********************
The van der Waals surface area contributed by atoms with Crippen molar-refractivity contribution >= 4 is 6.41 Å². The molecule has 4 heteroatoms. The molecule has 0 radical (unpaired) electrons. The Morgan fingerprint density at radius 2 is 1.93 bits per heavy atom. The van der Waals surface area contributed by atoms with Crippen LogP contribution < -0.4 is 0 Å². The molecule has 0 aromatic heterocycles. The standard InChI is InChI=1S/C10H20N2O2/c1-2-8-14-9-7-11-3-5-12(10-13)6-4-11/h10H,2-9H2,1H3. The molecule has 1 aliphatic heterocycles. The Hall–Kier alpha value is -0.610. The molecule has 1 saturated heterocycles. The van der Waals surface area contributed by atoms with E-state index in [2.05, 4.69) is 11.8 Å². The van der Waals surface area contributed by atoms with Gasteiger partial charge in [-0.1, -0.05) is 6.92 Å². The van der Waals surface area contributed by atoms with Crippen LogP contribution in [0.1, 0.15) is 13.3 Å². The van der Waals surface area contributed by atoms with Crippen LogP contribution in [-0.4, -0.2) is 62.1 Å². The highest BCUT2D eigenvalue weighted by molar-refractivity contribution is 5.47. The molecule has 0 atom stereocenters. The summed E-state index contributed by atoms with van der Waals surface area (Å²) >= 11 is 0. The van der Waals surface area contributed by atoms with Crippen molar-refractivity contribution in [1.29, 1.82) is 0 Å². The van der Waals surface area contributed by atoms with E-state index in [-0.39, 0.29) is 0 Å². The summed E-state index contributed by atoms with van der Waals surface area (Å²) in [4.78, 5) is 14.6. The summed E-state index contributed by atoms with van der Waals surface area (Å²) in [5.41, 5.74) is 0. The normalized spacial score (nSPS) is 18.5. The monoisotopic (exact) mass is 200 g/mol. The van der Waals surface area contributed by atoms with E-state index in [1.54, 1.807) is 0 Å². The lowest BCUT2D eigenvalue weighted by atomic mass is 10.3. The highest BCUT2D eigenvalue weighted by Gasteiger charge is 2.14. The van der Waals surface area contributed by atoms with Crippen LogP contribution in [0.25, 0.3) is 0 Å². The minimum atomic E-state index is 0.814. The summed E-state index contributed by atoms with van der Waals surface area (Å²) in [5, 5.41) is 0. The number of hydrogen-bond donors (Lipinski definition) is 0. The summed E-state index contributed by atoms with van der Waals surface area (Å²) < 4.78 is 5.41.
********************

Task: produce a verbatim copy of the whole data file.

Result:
The van der Waals surface area contributed by atoms with Crippen molar-refractivity contribution >= 4 is 6.41 Å². The molecule has 4 heteroatoms. The molecule has 0 radical (unpaired) electrons. The Morgan fingerprint density at radius 2 is 1.93 bits per heavy atom. The van der Waals surface area contributed by atoms with Crippen LogP contribution < -0.4 is 0 Å². The molecule has 0 aromatic heterocycles. The standard InChI is InChI=1S/C10H20N2O2/c1-2-8-14-9-7-11-3-5-12(10-13)6-4-11/h10H,2-9H2,1H3. The molecule has 1 aliphatic heterocycles. The Hall–Kier alpha value is -0.610. The molecule has 1 saturated heterocycles. The van der Waals surface area contributed by atoms with E-state index in [2.05, 4.69) is 11.8 Å². The van der Waals surface area contributed by atoms with Gasteiger partial charge in [-0.1, -0.05) is 6.92 Å². The van der Waals surface area contributed by atoms with Crippen LogP contribution in [0.1, 0.15) is 13.3 Å². The van der Waals surface area contributed by atoms with Crippen LogP contribution in [-0.4, -0.2) is 62.1 Å². The highest BCUT2D eigenvalue weighted by molar-refractivity contribution is 5.47. The molecule has 0 atom stereocenters. The summed E-state index contributed by atoms with van der Waals surface area (Å²) >= 11 is 0. The van der Waals surface area contributed by atoms with Crippen molar-refractivity contribution in [1.29, 1.82) is 0 Å². The van der Waals surface area contributed by atoms with E-state index in [-0.39, 0.29) is 0 Å². The summed E-state index contributed by atoms with van der Waals surface area (Å²) in [4.78, 5) is 14.6. The summed E-state index contributed by atoms with van der Waals surface area (Å²) in [5.41, 5.74) is 0. The normalized spacial score (nSPS) is 18.5. The monoisotopic (exact) mass is 200 g/mol. The van der Waals surface area contributed by atoms with E-state index in [1.54, 1.807) is 0 Å². The lowest BCUT2D eigenvalue weighted by atomic mass is 10.3. The highest BCUT2D eigenvalue weighted by Gasteiger charge is 2.14. The van der Waals surface area contributed by atoms with Crippen LogP contribution in [0.25, 0.3) is 0 Å². The minimum atomic E-state index is 0.814. The summed E-state index contributed by atoms with van der Waals surface area (Å²) in [5, 5.41) is 0. The number of hydrogen-bond donors (Lipinski definition) is 0. The summed E-state index contributed by atoms with van der Waals surface area (Å²) < 4.78 is 5.41.